JB: “Thus, the problem is not wheter education is public or private, but that what we now have as ‘public education’ is a monopoly. I believe there are options to that, like having the government just collecting resources and then using them to pay for private education. Eric also wants the rigth to opt out of the system, but the issue is wheter one sees paying an ‘education tax’ as equal to paying for their own kids education only, or a contribution to a well-educated society overall.
I see a “well-educated society” as neither my responsibility, a right, nor a power granted to the federal government by the Constitution. I want out because I don’t think socialized education is very good, because socialized education is unconstitutional, and because a supposed right to education does not supercede my right to keep the fruits of my labors.
JB: “Your right to keep the fruits of your labors… so why you don’t refuse on principle to pay any taxes? if you pay taxes, what are legitimate uses for them?
“and just for the sake of argument, since all men are created equal, and they all have a right to life, liberty and the pursuit of happiness, how can they be guaranteed such rights in a system that would allow them to start life poor and not give them access to anything unless they work for it? No human being is born being able to care for itself!”
We all all have the right to freely pursue happiness. We are not guaranteed to find it in this life.
I pay taxes because the risk of not doing so is greater than the rewards. Also, I render unto Caesar what is his – or at least what he thinks is his and can take by force.
That which is immoral may nevertheless be legal. Income tax is an example (IMHO).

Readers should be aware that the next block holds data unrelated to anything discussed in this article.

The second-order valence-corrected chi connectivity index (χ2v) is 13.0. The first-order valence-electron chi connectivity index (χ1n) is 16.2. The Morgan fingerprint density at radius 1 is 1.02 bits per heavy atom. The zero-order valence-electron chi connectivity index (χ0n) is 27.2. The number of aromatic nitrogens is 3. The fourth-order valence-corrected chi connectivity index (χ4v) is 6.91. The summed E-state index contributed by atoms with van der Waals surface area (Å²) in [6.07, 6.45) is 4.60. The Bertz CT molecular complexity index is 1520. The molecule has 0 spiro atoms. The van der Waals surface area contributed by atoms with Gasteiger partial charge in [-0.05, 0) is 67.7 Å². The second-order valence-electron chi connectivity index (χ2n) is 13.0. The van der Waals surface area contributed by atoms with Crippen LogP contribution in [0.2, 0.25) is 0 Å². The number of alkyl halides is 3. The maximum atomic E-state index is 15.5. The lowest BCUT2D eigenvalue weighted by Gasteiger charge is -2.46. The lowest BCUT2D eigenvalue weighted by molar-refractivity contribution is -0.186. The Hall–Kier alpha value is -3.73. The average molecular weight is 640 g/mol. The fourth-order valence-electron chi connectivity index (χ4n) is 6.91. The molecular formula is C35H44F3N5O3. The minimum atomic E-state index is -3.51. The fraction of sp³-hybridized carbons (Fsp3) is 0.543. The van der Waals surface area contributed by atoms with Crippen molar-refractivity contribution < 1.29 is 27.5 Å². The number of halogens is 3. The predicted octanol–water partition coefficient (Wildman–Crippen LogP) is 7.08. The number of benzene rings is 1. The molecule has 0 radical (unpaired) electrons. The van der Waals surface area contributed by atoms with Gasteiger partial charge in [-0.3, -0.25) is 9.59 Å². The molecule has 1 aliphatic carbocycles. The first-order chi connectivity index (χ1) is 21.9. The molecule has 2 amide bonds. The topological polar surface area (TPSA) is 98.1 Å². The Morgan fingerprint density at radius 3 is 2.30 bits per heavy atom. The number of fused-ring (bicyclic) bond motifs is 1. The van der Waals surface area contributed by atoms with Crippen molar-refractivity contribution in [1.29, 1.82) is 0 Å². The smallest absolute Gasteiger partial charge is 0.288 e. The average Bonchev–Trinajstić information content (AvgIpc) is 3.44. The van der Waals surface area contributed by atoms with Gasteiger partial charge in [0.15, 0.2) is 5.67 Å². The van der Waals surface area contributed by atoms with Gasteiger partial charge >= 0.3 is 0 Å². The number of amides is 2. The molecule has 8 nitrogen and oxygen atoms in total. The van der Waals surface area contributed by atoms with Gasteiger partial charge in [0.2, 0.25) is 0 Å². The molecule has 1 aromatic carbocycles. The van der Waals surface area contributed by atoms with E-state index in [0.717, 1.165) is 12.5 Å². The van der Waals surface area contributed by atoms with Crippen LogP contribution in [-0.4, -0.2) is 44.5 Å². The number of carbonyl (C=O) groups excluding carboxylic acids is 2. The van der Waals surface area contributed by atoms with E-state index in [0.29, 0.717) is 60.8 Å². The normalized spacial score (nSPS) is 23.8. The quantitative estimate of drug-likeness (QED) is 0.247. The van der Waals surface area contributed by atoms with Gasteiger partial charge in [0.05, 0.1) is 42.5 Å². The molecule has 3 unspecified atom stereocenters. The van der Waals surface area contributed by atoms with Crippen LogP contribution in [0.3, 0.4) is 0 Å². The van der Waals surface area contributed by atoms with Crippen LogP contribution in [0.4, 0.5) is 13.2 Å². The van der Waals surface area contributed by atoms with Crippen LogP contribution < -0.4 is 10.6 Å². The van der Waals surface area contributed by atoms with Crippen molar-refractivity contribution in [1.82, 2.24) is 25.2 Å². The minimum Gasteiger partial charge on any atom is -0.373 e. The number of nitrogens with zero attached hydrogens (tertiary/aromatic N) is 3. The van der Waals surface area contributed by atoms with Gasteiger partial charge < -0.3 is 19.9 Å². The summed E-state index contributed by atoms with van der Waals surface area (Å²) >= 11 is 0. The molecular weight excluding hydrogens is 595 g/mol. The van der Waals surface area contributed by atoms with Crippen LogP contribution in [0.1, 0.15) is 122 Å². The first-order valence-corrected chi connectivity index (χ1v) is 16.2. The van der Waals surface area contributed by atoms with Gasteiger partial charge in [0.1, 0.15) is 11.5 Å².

JB: “You are not guaranteeing to find happiness, but in order to be able to freely pursue it, what do you need?”
To freely pursue happiness, I must be secure in my life, liberty, and property.
JB: “what if you start life with no liberty or property?”
Everyone starts with self-ownership (or from the Christian perspective, self-stewardship). As for liberty, what are you getting at?
JB: “i think your liberty for practical purposes is limited by your property… can you really decide what to do with yourself for the moment you are born? i don’t think so… to even survive (life), somebody must take care of you (e.g., your parents)… the decisions you can make later in life (liberty) are limited from what those caring for you can give you… if i don’t have stuff of my own, i should at least be able to produce by myself… it is better to teach someone how to fish that giving a fish, so i think education is more necessary than property (IMHO)”
Compulsory formal education is superfluous for teaching one how to fish. 😉
Seriously, though, what about trade schools and apprenticeship?
It’s not the government’s responsibility to give anyone the means to produce. It should merely prevent others from interfering with one’s freedom to pursue and use one’s own means on production.
To have the right to life, liberty, property, and pursuit of happiness does not entail government action to make life fair (as if that were possible).